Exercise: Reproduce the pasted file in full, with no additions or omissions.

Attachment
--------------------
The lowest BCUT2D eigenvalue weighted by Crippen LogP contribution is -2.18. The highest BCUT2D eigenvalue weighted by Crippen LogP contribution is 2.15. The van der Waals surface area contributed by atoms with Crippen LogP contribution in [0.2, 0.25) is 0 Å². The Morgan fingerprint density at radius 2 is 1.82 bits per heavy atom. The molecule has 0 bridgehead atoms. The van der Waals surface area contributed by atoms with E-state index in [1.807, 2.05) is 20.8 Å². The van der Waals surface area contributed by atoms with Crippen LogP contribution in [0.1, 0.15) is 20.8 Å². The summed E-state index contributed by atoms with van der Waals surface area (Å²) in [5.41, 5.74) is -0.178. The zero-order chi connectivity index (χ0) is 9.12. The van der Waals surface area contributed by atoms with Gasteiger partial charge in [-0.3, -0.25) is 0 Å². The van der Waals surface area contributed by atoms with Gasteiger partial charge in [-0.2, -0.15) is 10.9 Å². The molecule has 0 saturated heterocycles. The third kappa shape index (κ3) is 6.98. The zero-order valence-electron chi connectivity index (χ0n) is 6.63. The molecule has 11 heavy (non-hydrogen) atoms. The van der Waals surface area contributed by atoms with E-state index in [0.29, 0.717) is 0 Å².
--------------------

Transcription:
The lowest BCUT2D eigenvalue weighted by Crippen LogP contribution is -2.18. The highest BCUT2D eigenvalue weighted by Crippen LogP contribution is 2.15. The van der Waals surface area contributed by atoms with Crippen LogP contribution in [0.2, 0.25) is 0 Å². The Morgan fingerprint density at radius 2 is 1.82 bits per heavy atom. The molecule has 0 bridgehead atoms. The van der Waals surface area contributed by atoms with E-state index in [1.807, 2.05) is 20.8 Å². The van der Waals surface area contributed by atoms with Crippen LogP contribution in [0.1, 0.15) is 20.8 Å². The summed E-state index contributed by atoms with van der Waals surface area (Å²) in [5.41, 5.74) is -0.178. The zero-order chi connectivity index (χ0) is 9.12. The van der Waals surface area contributed by atoms with Gasteiger partial charge in [-0.3, -0.25) is 0 Å². The van der Waals surface area contributed by atoms with Gasteiger partial charge in [-0.2, -0.15) is 10.9 Å². The molecule has 0 saturated heterocycles. The third kappa shape index (κ3) is 6.98. The zero-order valence-electron chi connectivity index (χ0n) is 6.63. The molecule has 11 heavy (non-hydrogen) atoms. The van der Waals surface area contributed by atoms with E-state index in [0.29, 0.717) is 0 Å².